Tuesday, February 15, 2011

the importance of distance

when i hear writers talk about discipline, the advice is usually some form of "BIC" (Butt in Chair): sit down and write, even when you'd rather watch TV or play outside. force yourself to write.

this is excellent advice IN GENERAL. (i think i've already both applauded and criticized the BIC method in this blog.)
but i've realized over the past month that sometimes discipline is forcing yourself to NOT write.
when i got my incredible first beta notes on BILLY D., i was eager to jump right in and start fixing things. that's how i did it with BUTTER - got right to work, and it turned out well - so that's how i should do it this time, right? well, the same method doesn't always yield the same results.

after tearing apart BD's plot (working every day, morning and night, for weeks), i grew so frustrated, i nearly considered trunking it. i was unable to let go of passages i loved, so i squished them into new scenes where they didn't belong. i shoved my characters into situations and conversations they wouldn't naturally be in, so their voices didn't ring true. basically, i was making the book worse, because i was trying to force the manuscript into shape under some crazy self-imposed deadline instead of slowing down to let the first draft speak to me.

finally, after weeks of stress, Handsome said to me: "I think you need to get off books for a few days."
just like that. like books/writing are a drug you can overdose on.

well, Handsome is very wise, so i followed his advice. i took a whole week to clean the house, catch up on TIVO, chat on twitter - anything but touch my writing files.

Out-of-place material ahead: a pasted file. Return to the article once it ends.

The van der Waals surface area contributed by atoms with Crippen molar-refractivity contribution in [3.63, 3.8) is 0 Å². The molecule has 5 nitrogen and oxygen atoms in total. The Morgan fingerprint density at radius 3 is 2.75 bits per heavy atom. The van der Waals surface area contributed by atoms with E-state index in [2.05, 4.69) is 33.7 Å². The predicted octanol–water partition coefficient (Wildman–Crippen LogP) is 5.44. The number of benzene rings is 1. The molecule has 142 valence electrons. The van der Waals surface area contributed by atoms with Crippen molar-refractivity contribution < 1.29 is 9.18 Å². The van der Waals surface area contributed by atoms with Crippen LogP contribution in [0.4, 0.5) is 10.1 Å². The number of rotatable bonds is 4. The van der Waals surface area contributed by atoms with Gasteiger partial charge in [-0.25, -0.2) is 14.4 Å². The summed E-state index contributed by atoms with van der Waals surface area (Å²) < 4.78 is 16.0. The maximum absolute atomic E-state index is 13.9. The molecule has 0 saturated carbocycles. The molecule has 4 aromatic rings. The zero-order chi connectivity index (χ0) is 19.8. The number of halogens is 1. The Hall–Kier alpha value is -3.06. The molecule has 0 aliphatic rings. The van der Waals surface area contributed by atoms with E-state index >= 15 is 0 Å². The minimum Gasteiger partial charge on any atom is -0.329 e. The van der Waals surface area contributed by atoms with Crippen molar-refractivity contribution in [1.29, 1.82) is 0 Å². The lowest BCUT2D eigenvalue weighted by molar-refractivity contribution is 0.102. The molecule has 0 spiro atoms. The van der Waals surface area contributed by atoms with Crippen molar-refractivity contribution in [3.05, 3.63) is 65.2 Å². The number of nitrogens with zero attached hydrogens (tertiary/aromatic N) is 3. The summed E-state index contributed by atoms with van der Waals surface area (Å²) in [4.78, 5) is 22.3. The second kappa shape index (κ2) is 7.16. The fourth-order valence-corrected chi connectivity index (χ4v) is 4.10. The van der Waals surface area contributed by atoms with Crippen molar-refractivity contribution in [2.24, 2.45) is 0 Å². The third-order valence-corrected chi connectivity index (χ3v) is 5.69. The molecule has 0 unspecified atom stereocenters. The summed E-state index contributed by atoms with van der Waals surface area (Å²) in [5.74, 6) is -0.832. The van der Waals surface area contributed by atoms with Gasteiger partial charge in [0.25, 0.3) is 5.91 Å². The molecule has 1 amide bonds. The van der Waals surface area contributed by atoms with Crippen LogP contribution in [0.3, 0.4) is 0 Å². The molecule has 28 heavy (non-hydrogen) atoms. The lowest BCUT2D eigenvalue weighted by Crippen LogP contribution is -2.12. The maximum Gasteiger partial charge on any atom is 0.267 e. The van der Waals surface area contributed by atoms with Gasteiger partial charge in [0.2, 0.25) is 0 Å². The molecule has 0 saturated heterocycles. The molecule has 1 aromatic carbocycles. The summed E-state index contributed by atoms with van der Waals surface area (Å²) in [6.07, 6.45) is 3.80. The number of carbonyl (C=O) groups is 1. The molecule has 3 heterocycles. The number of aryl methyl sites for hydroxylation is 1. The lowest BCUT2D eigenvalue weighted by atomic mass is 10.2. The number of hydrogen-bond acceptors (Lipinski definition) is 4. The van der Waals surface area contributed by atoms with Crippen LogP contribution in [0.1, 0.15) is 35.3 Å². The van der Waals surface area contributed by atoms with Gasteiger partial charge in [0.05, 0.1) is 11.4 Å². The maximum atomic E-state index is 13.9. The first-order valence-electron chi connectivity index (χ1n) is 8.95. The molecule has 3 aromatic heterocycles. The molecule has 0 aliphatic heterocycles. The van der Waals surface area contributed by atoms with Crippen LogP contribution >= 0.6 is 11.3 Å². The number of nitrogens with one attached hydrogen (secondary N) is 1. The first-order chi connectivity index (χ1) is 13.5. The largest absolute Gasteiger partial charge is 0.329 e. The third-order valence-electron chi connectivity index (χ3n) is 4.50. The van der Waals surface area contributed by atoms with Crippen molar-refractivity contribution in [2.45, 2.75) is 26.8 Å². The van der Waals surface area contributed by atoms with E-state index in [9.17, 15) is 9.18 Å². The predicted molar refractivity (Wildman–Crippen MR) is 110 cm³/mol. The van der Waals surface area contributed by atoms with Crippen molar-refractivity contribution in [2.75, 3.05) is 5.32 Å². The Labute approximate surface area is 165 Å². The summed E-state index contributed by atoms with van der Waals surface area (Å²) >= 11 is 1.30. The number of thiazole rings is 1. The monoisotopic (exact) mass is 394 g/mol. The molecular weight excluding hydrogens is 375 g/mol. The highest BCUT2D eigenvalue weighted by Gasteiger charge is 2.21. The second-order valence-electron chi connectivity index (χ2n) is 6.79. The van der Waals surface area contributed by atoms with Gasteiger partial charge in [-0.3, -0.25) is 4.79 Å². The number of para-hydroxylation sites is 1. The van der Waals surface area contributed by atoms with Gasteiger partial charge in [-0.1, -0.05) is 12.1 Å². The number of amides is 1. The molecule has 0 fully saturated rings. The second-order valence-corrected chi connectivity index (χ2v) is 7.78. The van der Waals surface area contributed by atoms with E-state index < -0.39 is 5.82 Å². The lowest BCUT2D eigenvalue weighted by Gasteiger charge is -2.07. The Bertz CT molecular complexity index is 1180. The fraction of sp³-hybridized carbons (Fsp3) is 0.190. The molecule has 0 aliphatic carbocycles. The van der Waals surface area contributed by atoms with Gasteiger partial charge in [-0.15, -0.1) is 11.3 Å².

when i did return to writing, i still felt a knot in my stomach about BD, so i worked on SOMETHING ELSE. i fleshed out the outline for GRIM, wrote a couple scenes and let myself feel the freedom of first-drafting.

once the wheels were spinning, i returned to BD, and surprise! it didn't seem nearly so daunting. over the next 48 hours, i deleted like crazy and churned out about 5,000 new words. that got me to a point in the manuscript where i know what needs to be added and which upcoming scenes need to go. i'm back in the groove, because i forced myself to walk away and come back later with a fresh perspective.

so, yes, "Butt in Chair" is good advice.
but so is getting your butt OUT of the chair and walking around in the real world for a little while to clear your mind.


Jess said...

Great advice~ it's so hard to just take a week off when you feel like you're close, but so important to get that perspective. Thanks for the excellent post!

Kristen said...

I wholeheartedly agree. Sometimes the harder we try, the more linear we can get -- and we don't see creative solutions for those intractable revision problems. I've found it can even save time to step away. Ever have those days you spend hours on a paragraph and it's still awful by the end?

Great new site, by the way!

Gem said...

'Put the MS down and step away from the desk' (read in stereotypical cop voice)

Revisions take time to percolate - time away from a MG may be the best thing for it.

Anonymous said...

Jess, i always think the hardest thing about walking away for a bit (for me) is the fear that i won't come back to it. that's the second part of the discipline, i guess. :p

Kristen, EXACTLY! if it's not working, i often feel like i'm wasting time. (it's one reason i don't 100% embrace the BIC method. quality over quantity and all that.)

Gem, LOL! i'm imagining backing away from my laptop, hands up in the air, nice and slow. :D